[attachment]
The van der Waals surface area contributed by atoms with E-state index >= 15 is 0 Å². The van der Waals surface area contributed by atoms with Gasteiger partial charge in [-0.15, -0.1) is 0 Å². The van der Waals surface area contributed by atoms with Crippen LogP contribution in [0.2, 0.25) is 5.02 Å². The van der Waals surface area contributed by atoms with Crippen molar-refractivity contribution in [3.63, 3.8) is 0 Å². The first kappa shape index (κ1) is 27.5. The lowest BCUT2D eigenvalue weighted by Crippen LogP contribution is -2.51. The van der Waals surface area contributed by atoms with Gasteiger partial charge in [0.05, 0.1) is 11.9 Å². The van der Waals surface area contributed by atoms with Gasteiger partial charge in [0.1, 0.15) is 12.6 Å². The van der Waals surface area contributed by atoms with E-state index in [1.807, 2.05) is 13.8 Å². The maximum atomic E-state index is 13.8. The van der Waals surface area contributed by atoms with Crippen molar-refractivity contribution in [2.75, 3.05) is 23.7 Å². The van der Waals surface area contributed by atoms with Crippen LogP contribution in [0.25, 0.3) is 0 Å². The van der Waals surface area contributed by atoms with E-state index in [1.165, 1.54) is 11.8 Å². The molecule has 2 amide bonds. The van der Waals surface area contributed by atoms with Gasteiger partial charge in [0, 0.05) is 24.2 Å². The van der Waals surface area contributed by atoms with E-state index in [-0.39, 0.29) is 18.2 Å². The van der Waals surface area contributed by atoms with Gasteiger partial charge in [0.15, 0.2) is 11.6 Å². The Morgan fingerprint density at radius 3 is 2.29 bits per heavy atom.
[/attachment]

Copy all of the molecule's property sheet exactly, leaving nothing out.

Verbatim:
The van der Waals surface area contributed by atoms with E-state index >= 15 is 0 Å². The van der Waals surface area contributed by atoms with Gasteiger partial charge in [-0.15, -0.1) is 0 Å². The van der Waals surface area contributed by atoms with Crippen LogP contribution in [0.2, 0.25) is 5.02 Å². The van der Waals surface area contributed by atoms with Crippen molar-refractivity contribution in [3.63, 3.8) is 0 Å². The first kappa shape index (κ1) is 27.5. The lowest BCUT2D eigenvalue weighted by Crippen LogP contribution is -2.51. The van der Waals surface area contributed by atoms with Gasteiger partial charge in [0.05, 0.1) is 11.9 Å². The van der Waals surface area contributed by atoms with Gasteiger partial charge in [0.1, 0.15) is 12.6 Å². The van der Waals surface area contributed by atoms with E-state index in [1.807, 2.05) is 13.8 Å². The maximum atomic E-state index is 13.8. The van der Waals surface area contributed by atoms with Crippen molar-refractivity contribution in [2.75, 3.05) is 23.7 Å². The van der Waals surface area contributed by atoms with Crippen LogP contribution in [0.25, 0.3) is 0 Å². The van der Waals surface area contributed by atoms with E-state index in [1.165, 1.54) is 11.8 Å². The molecule has 2 amide bonds. The van der Waals surface area contributed by atoms with Gasteiger partial charge in [0, 0.05) is 24.2 Å². The van der Waals surface area contributed by atoms with E-state index in [-0.39, 0.29) is 18.2 Å². The van der Waals surface area contributed by atoms with Gasteiger partial charge in [0.15, 0.2) is 11.6 Å². The Morgan fingerprint density at radius 3 is 2.29 bits per heavy atom.